TensorFlow: A System for Large-Scale Machine Learning (Mongat 2016)


TensorFlow uses a dataflow graph to represent both computation and state. Nodes represent computation upon mutable data, and edges carry tensors, or multi-dimensional arrays, between nodes. The system uses synchronous replication successfully, contradicting the folklore that asynchronous replication is needed for scalability.

DistBelief, the prequel to TensorFlow, was limited by its parameter server architecture; at times it is desirable to offload computation onto the server that owns the data. As such, TensorFlow eschews the separation of workers and parameter servers in favor of a hybrid model. The key design principles of TensorFlow are

  1. graphs are composed of primitive operators,
  2. execution is deferred, and
  3. a common abstraction supports any accelerator that implements its interface.

Note that a batch dataflow model, which favors large batches of computation and requires immutable inputs and deterministic computation, is not appropriate if stochastic gradient descent is your optimization method of choice. TensorFlow allows for mutable state ‘‘that can be shared between different executions of the graph’’ and ‘‘concurrect executions or overlapping subgraphs.’’

The Graph Elements


A tensor is a multi-dimensional array that stores primitive types; one of those primitive types is a string, which holds arbitrary binary data. All tensors are dense in order to ensure that memory allocation and serialization can be implemented efficiently. Sparse vectors can be encoded as either variable-length string elements or tuples of dense tensors. The shape of a tensor can vary along its dimensions.

Stateless Operations

Stateless operations map one list of tensors to another list of tensors. The simplest way to think of such an operation is as a mathematical function.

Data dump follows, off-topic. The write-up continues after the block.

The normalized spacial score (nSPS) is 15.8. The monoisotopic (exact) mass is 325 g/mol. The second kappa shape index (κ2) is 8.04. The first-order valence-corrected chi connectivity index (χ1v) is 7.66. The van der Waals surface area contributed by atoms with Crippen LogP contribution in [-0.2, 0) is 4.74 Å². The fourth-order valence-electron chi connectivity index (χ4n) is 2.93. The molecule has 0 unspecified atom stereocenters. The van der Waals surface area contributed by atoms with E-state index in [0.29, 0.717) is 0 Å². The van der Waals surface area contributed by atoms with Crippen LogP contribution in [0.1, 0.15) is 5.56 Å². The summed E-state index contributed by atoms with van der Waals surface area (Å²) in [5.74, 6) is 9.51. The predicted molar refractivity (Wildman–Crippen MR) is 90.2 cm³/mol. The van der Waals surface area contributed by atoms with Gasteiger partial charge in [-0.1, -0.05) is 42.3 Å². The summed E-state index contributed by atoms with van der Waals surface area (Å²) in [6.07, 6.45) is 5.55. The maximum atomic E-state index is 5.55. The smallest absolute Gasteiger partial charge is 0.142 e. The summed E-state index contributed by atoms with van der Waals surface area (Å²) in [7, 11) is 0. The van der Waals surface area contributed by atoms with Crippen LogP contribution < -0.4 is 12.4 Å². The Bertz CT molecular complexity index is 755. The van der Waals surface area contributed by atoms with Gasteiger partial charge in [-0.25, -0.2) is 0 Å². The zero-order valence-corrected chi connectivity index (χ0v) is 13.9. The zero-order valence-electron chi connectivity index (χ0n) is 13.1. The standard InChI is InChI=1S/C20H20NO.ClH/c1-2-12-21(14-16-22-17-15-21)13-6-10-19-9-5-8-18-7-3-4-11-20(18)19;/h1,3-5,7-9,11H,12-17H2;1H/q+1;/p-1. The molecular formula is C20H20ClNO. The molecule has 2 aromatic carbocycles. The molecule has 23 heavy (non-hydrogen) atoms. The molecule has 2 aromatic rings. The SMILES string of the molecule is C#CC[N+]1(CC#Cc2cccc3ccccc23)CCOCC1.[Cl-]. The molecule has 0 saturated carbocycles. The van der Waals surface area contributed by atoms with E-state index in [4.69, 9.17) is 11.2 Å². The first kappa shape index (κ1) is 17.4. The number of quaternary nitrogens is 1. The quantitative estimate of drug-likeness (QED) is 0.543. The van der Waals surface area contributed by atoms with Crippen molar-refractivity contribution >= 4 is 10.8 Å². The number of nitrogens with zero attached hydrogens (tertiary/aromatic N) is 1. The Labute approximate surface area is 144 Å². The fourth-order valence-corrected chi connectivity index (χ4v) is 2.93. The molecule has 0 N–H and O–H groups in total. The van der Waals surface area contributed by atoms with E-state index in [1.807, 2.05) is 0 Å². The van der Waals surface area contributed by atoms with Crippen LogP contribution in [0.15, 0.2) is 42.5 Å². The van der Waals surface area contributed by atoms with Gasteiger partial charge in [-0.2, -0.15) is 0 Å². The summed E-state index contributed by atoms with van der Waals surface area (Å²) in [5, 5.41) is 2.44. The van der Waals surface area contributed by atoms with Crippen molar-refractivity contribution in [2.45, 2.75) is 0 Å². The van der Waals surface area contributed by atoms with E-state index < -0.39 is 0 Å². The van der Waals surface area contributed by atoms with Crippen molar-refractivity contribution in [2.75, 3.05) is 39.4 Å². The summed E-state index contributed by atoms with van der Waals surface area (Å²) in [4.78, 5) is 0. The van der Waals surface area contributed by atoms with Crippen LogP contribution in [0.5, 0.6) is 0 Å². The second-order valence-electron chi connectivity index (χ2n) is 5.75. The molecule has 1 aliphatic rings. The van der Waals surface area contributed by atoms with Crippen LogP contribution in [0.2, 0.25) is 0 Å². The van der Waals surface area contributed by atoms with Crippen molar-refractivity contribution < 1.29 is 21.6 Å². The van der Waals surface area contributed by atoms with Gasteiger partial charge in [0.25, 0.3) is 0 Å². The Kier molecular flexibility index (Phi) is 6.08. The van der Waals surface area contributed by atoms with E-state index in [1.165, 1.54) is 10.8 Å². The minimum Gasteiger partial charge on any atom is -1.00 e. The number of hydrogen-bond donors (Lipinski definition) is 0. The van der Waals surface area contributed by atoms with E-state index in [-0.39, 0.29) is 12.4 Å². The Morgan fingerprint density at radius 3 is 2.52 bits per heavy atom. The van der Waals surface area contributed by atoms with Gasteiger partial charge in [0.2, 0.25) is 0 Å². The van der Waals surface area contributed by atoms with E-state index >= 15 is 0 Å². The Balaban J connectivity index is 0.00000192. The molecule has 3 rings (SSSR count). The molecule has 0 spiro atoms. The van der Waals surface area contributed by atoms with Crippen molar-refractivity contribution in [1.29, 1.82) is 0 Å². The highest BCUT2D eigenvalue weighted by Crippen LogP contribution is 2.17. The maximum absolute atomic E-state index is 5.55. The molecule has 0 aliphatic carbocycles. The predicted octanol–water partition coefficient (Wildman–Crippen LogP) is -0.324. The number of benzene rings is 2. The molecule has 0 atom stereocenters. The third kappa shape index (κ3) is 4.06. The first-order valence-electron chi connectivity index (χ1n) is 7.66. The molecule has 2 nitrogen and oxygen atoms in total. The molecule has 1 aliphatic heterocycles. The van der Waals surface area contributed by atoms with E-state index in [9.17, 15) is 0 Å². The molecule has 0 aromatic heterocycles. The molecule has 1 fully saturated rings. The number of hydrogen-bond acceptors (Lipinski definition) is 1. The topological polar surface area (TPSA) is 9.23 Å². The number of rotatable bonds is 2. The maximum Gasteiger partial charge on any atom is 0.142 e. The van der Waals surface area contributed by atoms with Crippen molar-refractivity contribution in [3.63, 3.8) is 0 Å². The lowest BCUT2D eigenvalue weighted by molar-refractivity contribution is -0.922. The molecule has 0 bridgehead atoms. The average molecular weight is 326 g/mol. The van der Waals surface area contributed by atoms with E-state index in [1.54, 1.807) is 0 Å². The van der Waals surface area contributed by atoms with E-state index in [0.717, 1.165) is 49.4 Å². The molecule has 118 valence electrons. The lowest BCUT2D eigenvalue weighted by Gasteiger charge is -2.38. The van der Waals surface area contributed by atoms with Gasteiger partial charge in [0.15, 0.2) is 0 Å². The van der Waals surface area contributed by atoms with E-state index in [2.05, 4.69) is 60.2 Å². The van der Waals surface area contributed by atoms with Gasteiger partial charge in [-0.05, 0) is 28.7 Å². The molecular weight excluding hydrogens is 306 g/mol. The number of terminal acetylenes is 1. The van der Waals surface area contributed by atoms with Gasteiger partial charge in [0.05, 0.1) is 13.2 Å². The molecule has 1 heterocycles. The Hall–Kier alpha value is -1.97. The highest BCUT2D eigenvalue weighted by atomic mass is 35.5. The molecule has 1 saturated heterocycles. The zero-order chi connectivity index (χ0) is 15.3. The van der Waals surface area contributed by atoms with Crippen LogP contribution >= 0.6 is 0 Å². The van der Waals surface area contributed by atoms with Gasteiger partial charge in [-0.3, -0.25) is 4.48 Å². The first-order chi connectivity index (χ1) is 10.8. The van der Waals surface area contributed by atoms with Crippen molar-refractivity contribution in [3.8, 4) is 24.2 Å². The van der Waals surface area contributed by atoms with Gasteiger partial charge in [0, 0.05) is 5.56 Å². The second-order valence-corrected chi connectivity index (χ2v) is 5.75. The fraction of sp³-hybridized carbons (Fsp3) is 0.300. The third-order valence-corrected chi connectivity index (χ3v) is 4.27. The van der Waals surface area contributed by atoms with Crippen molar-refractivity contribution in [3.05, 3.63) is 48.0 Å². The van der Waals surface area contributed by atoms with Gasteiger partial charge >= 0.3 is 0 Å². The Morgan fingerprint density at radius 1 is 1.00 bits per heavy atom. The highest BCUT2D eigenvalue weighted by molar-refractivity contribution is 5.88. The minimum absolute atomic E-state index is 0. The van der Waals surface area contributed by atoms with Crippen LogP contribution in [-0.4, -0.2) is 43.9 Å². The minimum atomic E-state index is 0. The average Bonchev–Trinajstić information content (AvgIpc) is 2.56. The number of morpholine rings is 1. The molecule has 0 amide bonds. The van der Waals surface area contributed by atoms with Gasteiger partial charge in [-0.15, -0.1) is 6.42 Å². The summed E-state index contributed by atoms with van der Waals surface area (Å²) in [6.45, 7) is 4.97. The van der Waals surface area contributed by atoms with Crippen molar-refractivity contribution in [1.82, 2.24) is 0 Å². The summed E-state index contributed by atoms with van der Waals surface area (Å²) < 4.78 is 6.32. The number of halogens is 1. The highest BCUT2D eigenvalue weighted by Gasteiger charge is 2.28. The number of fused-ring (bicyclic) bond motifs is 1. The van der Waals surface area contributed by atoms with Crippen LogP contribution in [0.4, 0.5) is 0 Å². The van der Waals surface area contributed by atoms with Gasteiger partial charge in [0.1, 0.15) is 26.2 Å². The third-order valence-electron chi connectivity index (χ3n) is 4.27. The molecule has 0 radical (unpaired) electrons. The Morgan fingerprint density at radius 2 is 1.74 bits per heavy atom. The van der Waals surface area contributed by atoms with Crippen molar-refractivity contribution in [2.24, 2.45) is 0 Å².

A variable is a stateful operation. Each variable owns a mutable buffer that, for example, holds the model parameters as it is trained. Variables take no inputs. They instead expose a read operation and various write operations. An example of a write operation is AssignAdd, which is semantically equivalent to the familiar ‘‘plus-equals.’’


Queues allow for concurrent access to the tensors that they hold. They can provide backpressure when they are full and are used to implement streaming computation between subgraphs.

Distributed Execution and Dynamic Control Flow

Every operation is placed on a device, and each device assembles its operations into a subgraph. TensorFlow is ‘‘optimized for executing large subgraphs repeatedly with low latency.’’

Conditional statements and other control flow primitives are supported.

Automatic Differentiation and Optimization

Users can handroll their gradients if they so desire, or they can rely on the automatic differentiation. It is simple to implement new optimization algorithms using the TensorFlow framework; no code changes are required.

Synchronous Replica Coordination

Both asynchronous and synchronous SGD are supported; the latter converges to a good solution faster than the former (both in practice and, I assume, in theory). In the synchronous scheme, firing up redundant workers and taking the updates from those who finish first improves throughput by up to 10 percent.